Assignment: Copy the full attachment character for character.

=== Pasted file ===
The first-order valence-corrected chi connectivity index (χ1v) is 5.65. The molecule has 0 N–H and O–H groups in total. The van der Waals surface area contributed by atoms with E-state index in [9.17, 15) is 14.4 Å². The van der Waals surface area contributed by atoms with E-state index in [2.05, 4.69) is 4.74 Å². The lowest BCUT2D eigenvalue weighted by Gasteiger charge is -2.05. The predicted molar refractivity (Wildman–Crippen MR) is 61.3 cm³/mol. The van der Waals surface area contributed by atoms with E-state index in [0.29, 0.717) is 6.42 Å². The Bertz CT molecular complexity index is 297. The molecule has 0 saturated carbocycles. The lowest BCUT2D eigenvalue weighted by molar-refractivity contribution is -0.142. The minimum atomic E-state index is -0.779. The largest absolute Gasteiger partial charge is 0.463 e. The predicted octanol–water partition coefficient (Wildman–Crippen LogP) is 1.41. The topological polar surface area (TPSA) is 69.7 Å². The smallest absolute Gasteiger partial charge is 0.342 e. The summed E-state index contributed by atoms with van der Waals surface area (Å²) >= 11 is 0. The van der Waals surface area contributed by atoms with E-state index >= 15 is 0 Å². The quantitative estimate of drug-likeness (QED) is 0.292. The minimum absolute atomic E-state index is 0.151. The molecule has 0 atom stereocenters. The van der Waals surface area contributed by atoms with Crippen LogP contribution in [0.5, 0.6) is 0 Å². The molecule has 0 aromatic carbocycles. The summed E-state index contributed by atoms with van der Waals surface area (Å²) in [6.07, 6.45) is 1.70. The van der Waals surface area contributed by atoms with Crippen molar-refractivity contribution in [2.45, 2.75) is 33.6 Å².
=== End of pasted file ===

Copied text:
The first-order valence-corrected chi connectivity index (χ1v) is 5.65. The molecule has 0 N–H and O–H groups in total. The van der Waals surface area contributed by atoms with E-state index in [9.17, 15) is 14.4 Å². The van der Waals surface area contributed by atoms with E-state index in [2.05, 4.69) is 4.74 Å². The lowest BCUT2D eigenvalue weighted by Gasteiger charge is -2.05. The predicted molar refractivity (Wildman–Crippen MR) is 61.3 cm³/mol. The van der Waals surface area contributed by atoms with E-state index in [0.29, 0.717) is 6.42 Å². The Bertz CT molecular complexity index is 297. The molecule has 0 saturated carbocycles. The lowest BCUT2D eigenvalue weighted by molar-refractivity contribution is -0.142. The minimum atomic E-state index is -0.779. The largest absolute Gasteiger partial charge is 0.463 e. The predicted octanol–water partition coefficient (Wildman–Crippen LogP) is 1.41. The topological polar surface area (TPSA) is 69.7 Å². The smallest absolute Gasteiger partial charge is 0.342 e. The summed E-state index contributed by atoms with van der Waals surface area (Å²) >= 11 is 0. The van der Waals surface area contributed by atoms with E-state index >= 15 is 0 Å². The quantitative estimate of drug-likeness (QED) is 0.292. The minimum absolute atomic E-state index is 0.151. The molecule has 0 atom stereocenters. The van der Waals surface area contributed by atoms with Crippen LogP contribution in [0.5, 0.6) is 0 Å². The molecule has 0 aromatic carbocycles. The summed E-state index contributed by atoms with van der Waals surface area (Å²) in [6.07, 6.45) is 1.70. The van der Waals surface area contributed by atoms with Crippen molar-refractivity contribution in [2.45, 2.75) is 33.6 Å².